L&D: The Development Phase From My Version of ADDIE – Circa 1994

From the SWI Pursuing Performance Newsletter – Spring 1994

Phase 4 – Training Development/Acquisition

This article is the sixth in a series describing the SWI PACT Process for training
design. We include under “training” all methods of deploying awareness, knowledge,
and skills to target audiences. Training methods may include orientation,
education, training, on-the-job development, cross-training, and so forth. The
PACT Process covers both our approach to Curriculum Architecture design and to
custom course development.

swi-newsletter-1994-1-spring_Page_10 - Copy

In previous articles in this series, we’ve covered the analysis and design that precedes
the development of training courses. We’ve also covered the project planning
and organization involved in such an effort. In this article we cover:

• Make/buy considerations for “filling the blanks” in the curriculum design
• The “standard” approach to acquiring training modules
• A shortcut method for acquisition
• Considerations for training module development.

The ideal approach, in our opinion, is to always go through the full-blown PACT
Process Analysis (Phase 2) and Design (Phase 3) even if we think up front that we
may “buy” modules instead of “make” them. Phases 2 and 3 give us the data we
need to either develop or acquire the training modules in the curriculum. The
output of Phase 3 of the PACT Process includes a Lesson Flow Diagram, Lesson
Specs, and Activity Specs for each of the modules in the Curriculum Architecture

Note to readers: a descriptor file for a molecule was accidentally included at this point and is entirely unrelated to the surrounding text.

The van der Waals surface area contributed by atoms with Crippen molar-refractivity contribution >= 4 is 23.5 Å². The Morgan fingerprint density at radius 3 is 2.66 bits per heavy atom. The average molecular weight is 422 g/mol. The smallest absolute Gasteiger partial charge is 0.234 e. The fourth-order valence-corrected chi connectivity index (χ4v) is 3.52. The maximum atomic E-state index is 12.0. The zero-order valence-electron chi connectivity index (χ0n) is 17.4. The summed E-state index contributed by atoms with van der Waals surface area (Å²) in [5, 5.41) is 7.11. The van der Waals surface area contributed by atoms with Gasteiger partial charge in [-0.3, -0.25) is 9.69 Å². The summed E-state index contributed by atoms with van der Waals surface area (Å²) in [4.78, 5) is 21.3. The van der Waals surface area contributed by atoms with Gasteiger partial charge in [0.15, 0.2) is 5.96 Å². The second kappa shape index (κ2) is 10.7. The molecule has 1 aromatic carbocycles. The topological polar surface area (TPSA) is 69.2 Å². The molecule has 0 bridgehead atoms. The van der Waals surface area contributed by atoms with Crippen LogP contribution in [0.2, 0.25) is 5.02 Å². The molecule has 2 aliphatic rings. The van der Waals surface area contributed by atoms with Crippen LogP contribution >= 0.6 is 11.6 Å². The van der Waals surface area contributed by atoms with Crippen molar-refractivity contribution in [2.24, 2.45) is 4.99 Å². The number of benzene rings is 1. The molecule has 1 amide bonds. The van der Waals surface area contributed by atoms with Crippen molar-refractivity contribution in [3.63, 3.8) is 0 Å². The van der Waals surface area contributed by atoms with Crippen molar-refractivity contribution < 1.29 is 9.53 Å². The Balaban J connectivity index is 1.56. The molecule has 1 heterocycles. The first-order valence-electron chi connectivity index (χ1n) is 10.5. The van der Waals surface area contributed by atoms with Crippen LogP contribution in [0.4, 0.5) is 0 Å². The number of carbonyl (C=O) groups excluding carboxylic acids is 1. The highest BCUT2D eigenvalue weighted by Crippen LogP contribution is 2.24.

design (see the last issue of Pursuing Performance). The approved design document
describes in detail exactly what is to be developed or acquired, including the ideal
lesson configuration and lesson activities for information, demonstrations, and
exercises. The design should have been thoroughly reviewed by the project’s Steering
Team, of course. Used correctly, this detailed and approved document can be
very effective during Development/Acquisition, and can allow developers to move
into Phase 4 with great confidence.

MCD 1994

Training Modules: Make or Buy? Whether to buy or make is really an issue of
balancing the impacts of having a training program that might be just “okay” versus
a program that’s more on target.

For example, filling a need for presentation skills training might seem like an
opportunity to take advantage of the courses available through the packaged training
marketplace. You could check out a number of courses and simply buy the best one.
But if you’ve done the homework dictated by a complete analysis and design, you’ll
be able to assess make/purchase issues such as:

• Your learners’ applications of presentation skills
• What the training must do to help meet presentation performance objectives.

Whether you decide to buy that “okay” course or build a more optimal course will
depend on the answers to a number of questions:

• How many people in the organization will be affected by your decision? The
more people affected, the stronger the case may be for custom development.
• How big an investment are you considering for the purchase? The higher the
investment, the more you might want to think about custom development.
• Is the content to be delivered of strategic importance to your organization? If so,
the negative impact of a course slightly off target will be magnified.
• How different are the situations in which the skills are to be applied? Presentation
skills for a team meeting are different than those for a television interview,
a corporate board meeting, or a Senate hearing.
• Do different stakeholders have strong vendor preferences for packaged training
solutions? In this case, perhaps a custom version integrating elements of several
different approaches is the best way to go.

Even a simple example like presentation skills training demonstrates that the